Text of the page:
Tax Reforms and Intertemporal Shifting of Wage Income

Research report

December 2013


Externally reviewed

Evidence from Danish Monthly Payroll Records

Study Paper No. 62


Written by: Peer Ebbesen Skov Claus Thustrup Kreiner and Søren Leth-Petersen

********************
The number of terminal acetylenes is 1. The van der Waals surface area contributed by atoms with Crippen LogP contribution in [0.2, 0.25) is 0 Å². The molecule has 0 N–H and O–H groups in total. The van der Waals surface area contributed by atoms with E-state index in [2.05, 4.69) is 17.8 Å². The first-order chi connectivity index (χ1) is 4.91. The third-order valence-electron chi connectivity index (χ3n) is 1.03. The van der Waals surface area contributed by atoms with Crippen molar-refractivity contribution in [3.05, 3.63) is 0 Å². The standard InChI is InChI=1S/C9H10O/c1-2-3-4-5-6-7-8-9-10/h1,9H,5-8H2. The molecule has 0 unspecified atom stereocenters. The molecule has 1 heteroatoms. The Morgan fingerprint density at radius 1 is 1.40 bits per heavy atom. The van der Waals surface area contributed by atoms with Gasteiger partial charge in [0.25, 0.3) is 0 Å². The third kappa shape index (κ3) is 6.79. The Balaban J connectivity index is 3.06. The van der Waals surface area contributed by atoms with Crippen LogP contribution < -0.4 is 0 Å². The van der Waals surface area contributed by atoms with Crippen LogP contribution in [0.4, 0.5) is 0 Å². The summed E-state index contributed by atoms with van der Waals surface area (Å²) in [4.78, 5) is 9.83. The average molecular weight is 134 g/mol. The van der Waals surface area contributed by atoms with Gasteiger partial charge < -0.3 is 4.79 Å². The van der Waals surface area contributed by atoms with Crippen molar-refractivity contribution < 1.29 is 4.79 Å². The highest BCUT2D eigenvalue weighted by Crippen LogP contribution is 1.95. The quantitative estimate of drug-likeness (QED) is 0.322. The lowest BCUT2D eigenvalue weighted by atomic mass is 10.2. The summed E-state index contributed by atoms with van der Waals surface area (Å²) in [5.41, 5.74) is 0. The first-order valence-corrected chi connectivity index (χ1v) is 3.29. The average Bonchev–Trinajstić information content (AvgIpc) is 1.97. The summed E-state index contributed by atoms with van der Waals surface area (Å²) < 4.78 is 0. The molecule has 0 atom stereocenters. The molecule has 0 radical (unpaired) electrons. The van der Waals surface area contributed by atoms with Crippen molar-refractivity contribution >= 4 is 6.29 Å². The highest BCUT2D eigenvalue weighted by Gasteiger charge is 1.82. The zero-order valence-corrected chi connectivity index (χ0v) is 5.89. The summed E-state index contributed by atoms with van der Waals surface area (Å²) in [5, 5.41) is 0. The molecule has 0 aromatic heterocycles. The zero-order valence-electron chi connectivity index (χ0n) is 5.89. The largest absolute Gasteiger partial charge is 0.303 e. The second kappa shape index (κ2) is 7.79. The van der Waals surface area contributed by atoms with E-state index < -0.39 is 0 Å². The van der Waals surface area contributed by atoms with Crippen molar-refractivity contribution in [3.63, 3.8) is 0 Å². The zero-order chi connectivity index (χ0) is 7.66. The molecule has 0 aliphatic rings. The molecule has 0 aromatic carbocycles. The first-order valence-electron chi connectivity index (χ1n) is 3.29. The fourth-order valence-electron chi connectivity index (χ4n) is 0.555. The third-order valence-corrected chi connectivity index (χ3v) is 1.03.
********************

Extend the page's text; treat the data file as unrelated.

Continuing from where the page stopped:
The Danish tax reform package of 2010 abolished the middle tax band, thus leading to a reduction in the rate of tax on the last money earned from 63 percent in 2009 to 56 percent in 2010. The prospect of a lower rate of tax in 2010 prompted some taxpayers to transfer some salary payments from the end of 2009 to January 2010 in order to reduce the amount of tax they paid. The taxpayers who moved their income from one tax year to the next were found to be people with high incomes, people who were among the highest earners at their workplace, people who had a high level of liquidity and people who were employed in small firms. The researchers found that this form of tax planning occurred in many sectors, but that there was no clear indication of it taking place among public employees. This shifting of salary payments proved to be crucial for the calculation of the effects of the tax reform on the supply of labour. The entire short-term effect of the reform on taxable income (i.e. on the supply of labour) was attributable to the shifting of salary payments from one tax year to the next.